I tried to convert an old 12.09V LiteOn power supply to an adjustable voltage power supply by installing a pot to change the voltage divider for its TL1431C shunt regulator.

I was able to make it change output voltage between 5V and 13.84V (the capacitors on the output side are all rated 25V). Anything more than 13.84V will cause the power supply to shut down (output ~ 0V) due to OVP.

I found this information about OVP in the datasheet of the SMPS control IC used in this power supply. Can you please explain how this OVP works without a known reference voltage as in the case for TL1431/TL431?

From the datasheet:

7.6.2 OverVoltage Protection (OVP)
An accurate output OVP is implemented by measuring the voltage at the AUX pin during the secondary stroke. As the auxiliary winding voltage is a well-defined replica of the output voltage, the OVP level can be adjusted by the external resistor divider ratio \$R_{AUX2} / (R_{AUX1} + R_{AUX2} ) \$.

Source: https://www.nxp.com/docs/en/data-sheet/TEA18361T.pdf

enter image description here

On my actual power supply, there are only 2 resistors 15 KOhm (153) and 100 KOhm (1003) that are directly connected to the AUX pin. To add insult to injury, these resistors are also connected in parallel, resulting in a resistance of about 13 KOhm (as expected) at their two ends. I expected to see two resistors in series to form a voltage divider around the AUX pin. Even if these two resistors were in series, their actual values would still not make any sense. I could change the pot to increase the output voltage to about 13.84 V before OVP kicked in and shut it down. I wanted to increase the upper voltage limit using the formula:

$$ OVP_{limit} = 3.0 * (R_{aux1} + R_{aux2}) / (R_{aux2}) $$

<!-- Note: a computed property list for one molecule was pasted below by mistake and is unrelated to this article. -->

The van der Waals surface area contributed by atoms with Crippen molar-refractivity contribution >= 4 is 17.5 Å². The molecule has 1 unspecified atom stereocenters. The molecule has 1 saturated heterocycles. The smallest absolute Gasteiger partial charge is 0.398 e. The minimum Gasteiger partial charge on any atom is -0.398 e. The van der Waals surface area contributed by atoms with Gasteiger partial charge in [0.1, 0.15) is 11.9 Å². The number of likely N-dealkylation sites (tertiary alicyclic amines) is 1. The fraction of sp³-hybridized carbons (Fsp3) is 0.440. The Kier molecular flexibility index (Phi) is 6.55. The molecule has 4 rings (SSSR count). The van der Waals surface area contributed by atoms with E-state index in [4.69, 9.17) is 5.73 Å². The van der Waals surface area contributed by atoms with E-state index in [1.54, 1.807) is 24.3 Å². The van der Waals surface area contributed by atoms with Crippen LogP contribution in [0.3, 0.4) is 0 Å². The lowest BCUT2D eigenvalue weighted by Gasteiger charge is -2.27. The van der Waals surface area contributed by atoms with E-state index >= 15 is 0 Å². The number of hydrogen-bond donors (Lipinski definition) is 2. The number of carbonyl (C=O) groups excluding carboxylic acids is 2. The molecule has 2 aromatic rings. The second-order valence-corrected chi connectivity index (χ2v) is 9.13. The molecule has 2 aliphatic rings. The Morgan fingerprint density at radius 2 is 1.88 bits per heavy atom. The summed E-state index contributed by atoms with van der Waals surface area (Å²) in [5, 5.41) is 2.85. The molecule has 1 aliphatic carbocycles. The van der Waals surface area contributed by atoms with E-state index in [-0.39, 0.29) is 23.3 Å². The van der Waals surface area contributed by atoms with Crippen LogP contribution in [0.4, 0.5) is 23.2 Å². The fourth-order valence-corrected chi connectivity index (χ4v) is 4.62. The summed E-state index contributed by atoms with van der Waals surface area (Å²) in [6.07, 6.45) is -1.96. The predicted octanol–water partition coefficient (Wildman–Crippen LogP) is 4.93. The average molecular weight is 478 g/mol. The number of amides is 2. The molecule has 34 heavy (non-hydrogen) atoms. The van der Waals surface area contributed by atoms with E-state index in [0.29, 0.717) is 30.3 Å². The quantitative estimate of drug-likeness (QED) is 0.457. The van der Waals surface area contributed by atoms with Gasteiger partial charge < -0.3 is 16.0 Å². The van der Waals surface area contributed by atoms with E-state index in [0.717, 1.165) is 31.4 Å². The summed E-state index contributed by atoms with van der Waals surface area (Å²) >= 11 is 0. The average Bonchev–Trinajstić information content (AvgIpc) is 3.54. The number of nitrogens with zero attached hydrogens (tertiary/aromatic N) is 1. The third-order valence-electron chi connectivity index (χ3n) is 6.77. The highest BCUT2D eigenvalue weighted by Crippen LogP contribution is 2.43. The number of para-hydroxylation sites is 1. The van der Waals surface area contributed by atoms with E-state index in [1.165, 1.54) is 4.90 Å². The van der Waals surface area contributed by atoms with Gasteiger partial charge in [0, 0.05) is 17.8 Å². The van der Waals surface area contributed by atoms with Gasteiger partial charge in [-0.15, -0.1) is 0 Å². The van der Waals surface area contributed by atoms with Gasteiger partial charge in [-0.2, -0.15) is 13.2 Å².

Or is there a way to just disable OVP altogether?

I do not yet want to remove these tiny SMD resistors prior to being able to understand properly how their values are calculated to produce the upper voltage limit.

There's a post about OVP voltage divider using another IC LTC4364 for which its datasheet provides a very clear example:

Setting Over voltage and Under voltage limits for LTC4364

For my case, the NXP TEA18361T datasheet and the actual power supply parts are just totally confusing to me.

  • \$\begingroup\$ Can you post a schematic? What if you change the AUX resistor divider? What is your goal? \$\endgroup\$
    – winny
    Dec 1, 2020 at 7:48
  • \$\begingroup\$ Hi winny, I don't have a schematic for this power supply. I've tried to check all the resistors around the NXP TEA18361 IC to see which ones play a role in the voltage divider for the AUX pin 9. So far, none of these resistor values make any sense to me based on the formula: 3 = max_voltage * R AUX2 / (R AUX1 + R AUX2 ) . Thanks. \$\endgroup\$ Dec 2, 2020 at 1:20
  • \$\begingroup\$ Post the schematic from the datasheet. What is your goal? What are you trying to accomplish? Have you tried to change the ratio between Raux1 and Raux2? \$\endgroup\$
    – winny
    Dec 2, 2020 at 8:48
  • \$\begingroup\$ Hi winny, I added some more information in the question. \$\endgroup\$ Dec 2, 2020 at 16:32

1 Answer 1


That 3V at the inverting input of the comparator is an internal reference voltage:

TEA18361T OVP subcircuit from datasheet

  • \$\begingroup\$ Thanks a lot Vir. I missed that opamp drawing in one of their diagrams. \$\endgroup\$ Dec 2, 2020 at 1:21

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